Bosque del Apache NWR
Next day was the much anticipated visit to the Bosque del Apache National Wildlife Reserve. I have so many bird shots to sort through I’ll likely do this in sections. This first visit was too close to noon with fewer birds out than the next visit a few days later. We made sure to arrive much earlier in the morning for that second day. It rewarded us very nicely, but for now… I’ll start with the stop at the Visitor Center.
We were greeted by my very first encounter with a road-runner. I was beside myself.
Followed by a lovely desert garden with this Claret Cup cactus in bloom. I’m not sure what the white buds are, but the branch is from a blooming mesquite. (as usual, click on an image for a slideshow)
Eric was pretty happy to spot this White-faced Ibis off in the distance, but it was a bit of a reach for my lens and the lighting wasn’t terrific, but still… there it is. It definitely counts as a sighting.
Next there were these two Shovelers. I liked the sequence where they’re both showing off their shoveling bills. Then she ducks her head and finally he has to see what she’s doing and he sticks his head under water too. I thought his crossed tail feathers look like horns. It’s pretty easy to see why they’re called Shovelers.
This was the only Snow Goose pair we saw. These same two were hanging around together with the rest of the bunch apparently on their way north already. Later we noticed that the wing feathers on one appeared to be damaged. Perhaps the mate was hanging around to watch over the wounded one. That last shot seems to indicate that they’re quite well fed.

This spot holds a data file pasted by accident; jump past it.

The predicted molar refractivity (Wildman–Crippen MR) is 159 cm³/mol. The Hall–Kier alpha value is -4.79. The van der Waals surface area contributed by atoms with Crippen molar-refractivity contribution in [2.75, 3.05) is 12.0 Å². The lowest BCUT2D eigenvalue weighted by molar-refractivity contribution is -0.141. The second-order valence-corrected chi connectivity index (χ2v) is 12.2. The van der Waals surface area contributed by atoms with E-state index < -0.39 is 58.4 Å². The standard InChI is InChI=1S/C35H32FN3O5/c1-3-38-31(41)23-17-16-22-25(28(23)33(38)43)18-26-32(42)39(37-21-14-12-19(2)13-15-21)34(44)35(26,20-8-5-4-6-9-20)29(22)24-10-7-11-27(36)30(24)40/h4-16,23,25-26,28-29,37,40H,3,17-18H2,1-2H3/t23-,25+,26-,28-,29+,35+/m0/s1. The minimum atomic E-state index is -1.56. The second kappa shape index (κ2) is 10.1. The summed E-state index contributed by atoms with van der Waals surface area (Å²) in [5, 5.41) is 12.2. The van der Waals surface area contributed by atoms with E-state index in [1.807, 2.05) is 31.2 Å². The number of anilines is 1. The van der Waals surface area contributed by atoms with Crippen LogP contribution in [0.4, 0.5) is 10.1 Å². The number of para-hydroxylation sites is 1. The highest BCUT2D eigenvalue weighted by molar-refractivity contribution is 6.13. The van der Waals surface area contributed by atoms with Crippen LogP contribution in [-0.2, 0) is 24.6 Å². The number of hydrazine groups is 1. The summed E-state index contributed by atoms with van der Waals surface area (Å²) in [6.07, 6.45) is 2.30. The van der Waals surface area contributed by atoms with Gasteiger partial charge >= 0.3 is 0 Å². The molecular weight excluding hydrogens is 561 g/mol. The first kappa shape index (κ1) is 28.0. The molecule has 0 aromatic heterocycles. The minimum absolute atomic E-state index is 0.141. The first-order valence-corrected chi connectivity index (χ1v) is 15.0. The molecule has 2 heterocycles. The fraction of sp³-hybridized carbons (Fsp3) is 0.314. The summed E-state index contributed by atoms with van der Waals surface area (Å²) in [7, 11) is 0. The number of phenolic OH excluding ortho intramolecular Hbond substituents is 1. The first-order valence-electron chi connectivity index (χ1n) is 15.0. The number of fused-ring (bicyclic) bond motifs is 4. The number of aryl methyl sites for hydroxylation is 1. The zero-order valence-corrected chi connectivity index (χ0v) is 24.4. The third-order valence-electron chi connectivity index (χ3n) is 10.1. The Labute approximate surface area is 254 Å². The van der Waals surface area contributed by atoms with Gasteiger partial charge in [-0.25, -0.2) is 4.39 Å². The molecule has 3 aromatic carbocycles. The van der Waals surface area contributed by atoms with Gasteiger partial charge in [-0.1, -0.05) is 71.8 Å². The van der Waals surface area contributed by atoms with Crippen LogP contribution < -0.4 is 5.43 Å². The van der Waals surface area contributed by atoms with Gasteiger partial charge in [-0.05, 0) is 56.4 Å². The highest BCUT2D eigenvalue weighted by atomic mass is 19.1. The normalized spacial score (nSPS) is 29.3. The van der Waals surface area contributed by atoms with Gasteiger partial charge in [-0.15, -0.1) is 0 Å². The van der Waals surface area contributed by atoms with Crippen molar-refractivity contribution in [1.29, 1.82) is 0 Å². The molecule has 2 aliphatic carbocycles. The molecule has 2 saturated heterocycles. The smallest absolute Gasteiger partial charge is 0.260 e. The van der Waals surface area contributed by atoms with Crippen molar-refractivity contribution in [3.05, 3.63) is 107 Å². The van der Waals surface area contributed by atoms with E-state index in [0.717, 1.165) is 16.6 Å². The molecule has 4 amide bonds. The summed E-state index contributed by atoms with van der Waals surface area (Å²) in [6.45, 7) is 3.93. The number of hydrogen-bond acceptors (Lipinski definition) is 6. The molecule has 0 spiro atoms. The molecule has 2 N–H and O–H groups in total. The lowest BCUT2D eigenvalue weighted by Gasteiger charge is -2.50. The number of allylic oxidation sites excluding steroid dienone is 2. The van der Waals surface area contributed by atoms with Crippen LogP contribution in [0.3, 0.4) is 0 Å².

This Gadwall doesn’t look all that impressive from a distance (or the thumbnail image), but the feather pattern on the chest is pretty intricate. Eric thinks the last shot of the butt looks like an angry pug (dog). I’d have to agree it’s pretty funny.
Eric spotted this Night Heron, but this bird didn’t stick around long enough for me to fiddle with settings. Still counting this one as a thrill nevertheless.
A pair of Ruddy Ducks preening…check out the wild turquoise colored beak on the male (on the left).
A better look at that amazing beak. It indicates that spring is in the air and he’s courting that female while trying to look casual.
This takes me about halfway through the first visit to the Refuge. There are still too many shots left to sort through for now. More to come….
A man could be a lover and defender of the wilderness without ever in his lifetime leaving the boundaries of asphalt, powerlines, and right-angled surfaces. We need wilderness whether or not we ever set foot in it. We need a refuge even though we may never need to set foot in it. We need the possibility of escape as surely as we need hope; without it the life of the cities would drive all men into crime or drugs or psychoanalysis.
― Edward Abbey,